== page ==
Script extensions

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[Note: This page concerns using scripting languages to create new Inkscape functionality. To access Inkscape functionality from scripting languages (i.e. to script Inkscape), see the Inkscape man page (especially in the development version or v0.46 or later, which provide --select and --verb options), or see the work in the src/extension/script directory of Inkscape source.]


Traditional Unix scripts can be used to extend Inkscape's functionality. Such programs read a stream of data on standard input, transform the data in some way, and then write the modified data to standard output. This is an easy way to expand Inkscape and provide custom functionality without learning the internals of Inkscape. Libraries for reading and writing SVG data exist for many programming languages, and most provide support for XML. This tutorial describes the "ins and outs" of writing one of these scripts and making it work with Inkscape's core functionality.

Script functions

There are three kinds of functions that can be added with a script:

  1. Input, providing translation from a file format to SVG
  2. Output, providing translation from SVG to a format
  3. Effect, taking in SVG, changing it, and then outputting SVG

While all of these are very similar in the scripting interface, there are slight differences between them.


It is important for a script author to understand how Inkscape and scripts communicate.

(interpreter)? your_script (--param=value)* /path/to/input[[/SVGfile]] | inkscape

Inkscape runs your script (optionally with an interpreter, more info here: Extension Interpreters), passing it any number of parameters in long GNU style. The final argument is the name of the temporary SVG file your script should read. After processing, the script should return the modified SVG file to Inkscape on STDOUT.

Important tips

  • Receive the Inkscape arguments.
  • Clear temp files if it creates one.
  • Write full changed SVG to the default output.
  • Don't break an xml:space="preserve" area.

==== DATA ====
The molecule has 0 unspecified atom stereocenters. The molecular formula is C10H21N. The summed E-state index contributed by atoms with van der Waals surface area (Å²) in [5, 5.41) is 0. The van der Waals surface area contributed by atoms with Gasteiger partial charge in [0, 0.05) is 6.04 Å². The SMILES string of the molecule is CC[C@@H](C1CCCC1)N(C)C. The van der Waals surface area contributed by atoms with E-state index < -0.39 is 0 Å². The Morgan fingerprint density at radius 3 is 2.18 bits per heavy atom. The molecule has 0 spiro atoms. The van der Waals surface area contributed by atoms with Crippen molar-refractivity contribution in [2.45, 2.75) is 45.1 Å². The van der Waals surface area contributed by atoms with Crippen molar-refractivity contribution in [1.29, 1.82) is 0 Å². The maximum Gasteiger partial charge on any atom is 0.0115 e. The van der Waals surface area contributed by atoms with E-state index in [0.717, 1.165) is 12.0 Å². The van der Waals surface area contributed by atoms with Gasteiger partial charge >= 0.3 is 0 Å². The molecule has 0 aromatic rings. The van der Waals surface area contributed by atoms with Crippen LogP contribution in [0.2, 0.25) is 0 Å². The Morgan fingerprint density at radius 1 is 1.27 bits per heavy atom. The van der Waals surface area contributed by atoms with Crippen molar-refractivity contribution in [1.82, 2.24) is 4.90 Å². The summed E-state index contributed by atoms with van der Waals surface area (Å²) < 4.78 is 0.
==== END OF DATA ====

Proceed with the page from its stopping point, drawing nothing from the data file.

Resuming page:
• Send error text to the error output and help the user.

Extension description file

In order for Inkscape to make use of an external script or program, you must describe that script to Inkscape using an INX file. See the inkscape share directory for examples.

The INX file allows you to:

  • define the script file and other dependencies;
  • list all parameters and their types (to generate an input dialog window);
  • mark dialog window text for translation;
  • define an Inkscape menu entry;
  • chain extensions.

See INX extension descriptor format for help creating an INX file.


The INX file describes which parameters the extension needs. Inkscape will prompt the user with a UI to fill out these parameters before the extension is called. Each parameter will be passed to the script as --paramname=paramvalue. Specify the script file to be run with the <command> tag.

For example, if you have described a string parameter with name string1 in the INX file, Inkscape will present a textbox to the user. When the user fills in text and presses Apply, it will pass --string1="text" to the script.

There are several types of parameters that can be requested by the INX description:

  • String (textbox)
  • Boolean (checkbox)
  • Int (numeric textbox)
  • Float (numeric textbox)
  • Enum (drop down selection list)
  • Option group (radio buttons)
  • Notebook (pages/tabs)
  • Description (not a parameter, provides static text)

For a detailed description of all parameters and input controls, see INX Parameters.

Verbs interface and the id tag

When you define your extension you will have <name> and <id> tags at the top of the INX file. The id tag is used for two purposes:

  • as an identifier in the config file so the most recently used parameter values are stored and recalled each time the extension is run;
  • as the identifier for the verbs interface so your extension can be run from the command line.

Inkscape can be called from the command line and the extension can be run using this interface. E.g. assuming the id in your extension was <id>foo.github.my_extension</id>:

  • inkscape --verb foo.github.my_extension will open Inkscape and open the dialog to your extension;
  • inkscape --verb foo.github.my_extension.noprefs will open Inkscape and run the dialog with the last set values;
  • inkscape --verb ZoomPage --verb foo.github.my_extension will open Inkscape, zoom full page, and open the dialog to your extension;
  • inkscape --verb-list will show you the available verbs.


Installing is as simple as copying the script (unless it resides in your path) and its INX file to the inkscape/share/extensions ($HOME/.config/inkscape/extensions) directory. (If you install a script in your home directory be sure to copy the dependencies.)

If you are looking to use scripts that have already been written, the most difficult part will likely be the installation. Since scripts are separate programs they may have any number of dependencies that are not included with inkscape. Currently, the best way to find missing dependencies is by reading the error messages produced by running the script from the command line.

See also